ive demos are definitely an important aspect of exhibiting at PACK EXPO Connects. However, your virtual showroom is live for six months (until March 31, 2021). Beyond the demo itself, one of the great opportunities to enhance your showroom with very little effort while drawing in visitors with interactivity is through 3D interactive models of packaging and processing machinery. Whether you call it virtual reality or a digital twin, a computer screen with an interactive model of your machine that attendees can manipulate themselves is a great way to allow attendees to really interact with your equipment in a new and novel way.
Companies like Rockwell Automation, Siemens, Schneider Electric and more have sophisticated software solutions that result in a fully functioning simulation or digital twin.
However, designing a machine today invariably starts with CAD drawings, which morph into 3D models through modern CAD software. With the right sequence of steps, you can export an interactive model like this one from Nalbach Engineering Company. Check it out, you can spin the machine around, turn it over, look down from the top, even remove parts of the machine to inspect what's underneath. I asked my friend Ed Atwell, Nalbach's VP/Marketing, to explain how he produced this.
"Our engineering designs are done in 3D using Autodesk Inventor," Ed told me. "I imported the 3D model into Autodesk 3DS Max to set up the animations I wanted. I then exported the 3DS Max file as an FBX animation and then upload the FBX to Sketchfab."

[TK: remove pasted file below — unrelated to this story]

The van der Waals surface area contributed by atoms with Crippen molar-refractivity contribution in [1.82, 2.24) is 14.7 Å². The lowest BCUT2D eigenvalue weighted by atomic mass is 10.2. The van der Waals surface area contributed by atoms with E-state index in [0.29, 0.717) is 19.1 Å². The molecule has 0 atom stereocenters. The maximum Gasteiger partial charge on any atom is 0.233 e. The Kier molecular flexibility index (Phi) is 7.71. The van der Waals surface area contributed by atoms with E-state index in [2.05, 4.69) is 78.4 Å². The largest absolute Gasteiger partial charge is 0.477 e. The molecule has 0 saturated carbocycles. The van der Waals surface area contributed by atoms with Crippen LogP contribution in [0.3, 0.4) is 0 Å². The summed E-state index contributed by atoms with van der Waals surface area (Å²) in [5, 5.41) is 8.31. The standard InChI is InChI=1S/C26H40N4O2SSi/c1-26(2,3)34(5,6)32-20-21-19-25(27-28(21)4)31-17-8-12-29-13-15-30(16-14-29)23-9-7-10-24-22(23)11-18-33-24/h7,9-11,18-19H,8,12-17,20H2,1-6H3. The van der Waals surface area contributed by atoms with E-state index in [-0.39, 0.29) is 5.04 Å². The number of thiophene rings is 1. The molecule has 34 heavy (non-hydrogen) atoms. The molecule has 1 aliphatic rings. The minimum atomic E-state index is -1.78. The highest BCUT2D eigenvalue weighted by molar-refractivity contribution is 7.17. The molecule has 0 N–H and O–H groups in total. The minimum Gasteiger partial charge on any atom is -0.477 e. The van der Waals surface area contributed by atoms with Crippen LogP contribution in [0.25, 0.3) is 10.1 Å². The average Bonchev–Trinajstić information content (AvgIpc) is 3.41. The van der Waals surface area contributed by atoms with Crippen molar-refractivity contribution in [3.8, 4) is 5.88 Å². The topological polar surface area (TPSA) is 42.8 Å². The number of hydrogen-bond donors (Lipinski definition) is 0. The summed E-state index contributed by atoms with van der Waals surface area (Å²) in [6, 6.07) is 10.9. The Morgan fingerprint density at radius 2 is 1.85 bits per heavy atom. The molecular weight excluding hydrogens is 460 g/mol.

The final product is a simple URL, which can be posted under your virtual showroom under "Collateral".
A final thought. If you take the steps to do this, spend some time promoting it so that more people are likely to see it. Our Game Plan product is perfect for this, completely retooled for PACK EXPO Connects, and specializes in bringing this sort of thing to the attention of would-be attendees. Another great idea to promote this is our PACK EXPO Connects Exhibitor Preview e-newsletter product, which is sent by e-mail. Clicking on an interactive virtual model sent by email is highly enticing, and is perfectly suited to an interactive virtual event.
Talk to your engineering department about producing these interactive experiences. Worried about disclosing detailed intellectual property? Before you export your model, turn off the layers of the "guts" of the machine; show just enough to create a worthwhile attendee experience without giving away the store.
P.S. -- If you end up creating one of these, email me and we'll publicize it for you!